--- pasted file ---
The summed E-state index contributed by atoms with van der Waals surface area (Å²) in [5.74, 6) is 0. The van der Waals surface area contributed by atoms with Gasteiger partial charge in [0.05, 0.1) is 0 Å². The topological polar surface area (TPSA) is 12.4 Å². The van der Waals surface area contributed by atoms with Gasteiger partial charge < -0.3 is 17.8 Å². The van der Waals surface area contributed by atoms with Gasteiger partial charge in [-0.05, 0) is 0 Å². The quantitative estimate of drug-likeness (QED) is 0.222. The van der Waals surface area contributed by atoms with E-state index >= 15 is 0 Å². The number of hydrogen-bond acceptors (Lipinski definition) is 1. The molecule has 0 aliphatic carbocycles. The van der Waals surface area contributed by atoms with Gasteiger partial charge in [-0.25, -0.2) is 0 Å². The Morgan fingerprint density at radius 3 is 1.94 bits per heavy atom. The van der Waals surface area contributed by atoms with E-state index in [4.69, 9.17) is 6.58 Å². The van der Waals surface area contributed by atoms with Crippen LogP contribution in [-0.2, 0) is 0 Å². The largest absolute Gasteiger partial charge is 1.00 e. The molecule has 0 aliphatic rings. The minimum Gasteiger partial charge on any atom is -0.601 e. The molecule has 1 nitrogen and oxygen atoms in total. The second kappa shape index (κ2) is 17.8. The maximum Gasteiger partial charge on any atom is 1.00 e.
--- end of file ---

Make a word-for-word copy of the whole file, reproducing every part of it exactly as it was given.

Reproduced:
The summed E-state index contributed by atoms with van der Waals surface area (Å²) in [5.74, 6) is 0. The van der Waals surface area contributed by atoms with Gasteiger partial charge in [0.05, 0.1) is 0 Å². The topological polar surface area (TPSA) is 12.4 Å². The van der Waals surface area contributed by atoms with Gasteiger partial charge < -0.3 is 17.8 Å². The van der Waals surface area contributed by atoms with Gasteiger partial charge in [-0.05, 0) is 0 Å². The quantitative estimate of drug-likeness (QED) is 0.222. The van der Waals surface area contributed by atoms with E-state index >= 15 is 0 Å². The number of hydrogen-bond acceptors (Lipinski definition) is 1. The molecule has 0 aliphatic carbocycles. The van der Waals surface area contributed by atoms with Gasteiger partial charge in [-0.25, -0.2) is 0 Å². The Morgan fingerprint density at radius 3 is 1.94 bits per heavy atom. The van der Waals surface area contributed by atoms with E-state index in [4.69, 9.17) is 6.58 Å². The van der Waals surface area contributed by atoms with Crippen LogP contribution in [-0.2, 0) is 0 Å². The largest absolute Gasteiger partial charge is 1.00 e. The molecule has 0 aliphatic rings. The minimum Gasteiger partial charge on any atom is -0.601 e. The molecule has 1 nitrogen and oxygen atoms in total. The second kappa shape index (κ2) is 17.8. The maximum Gasteiger partial charge on any atom is 1.00 e.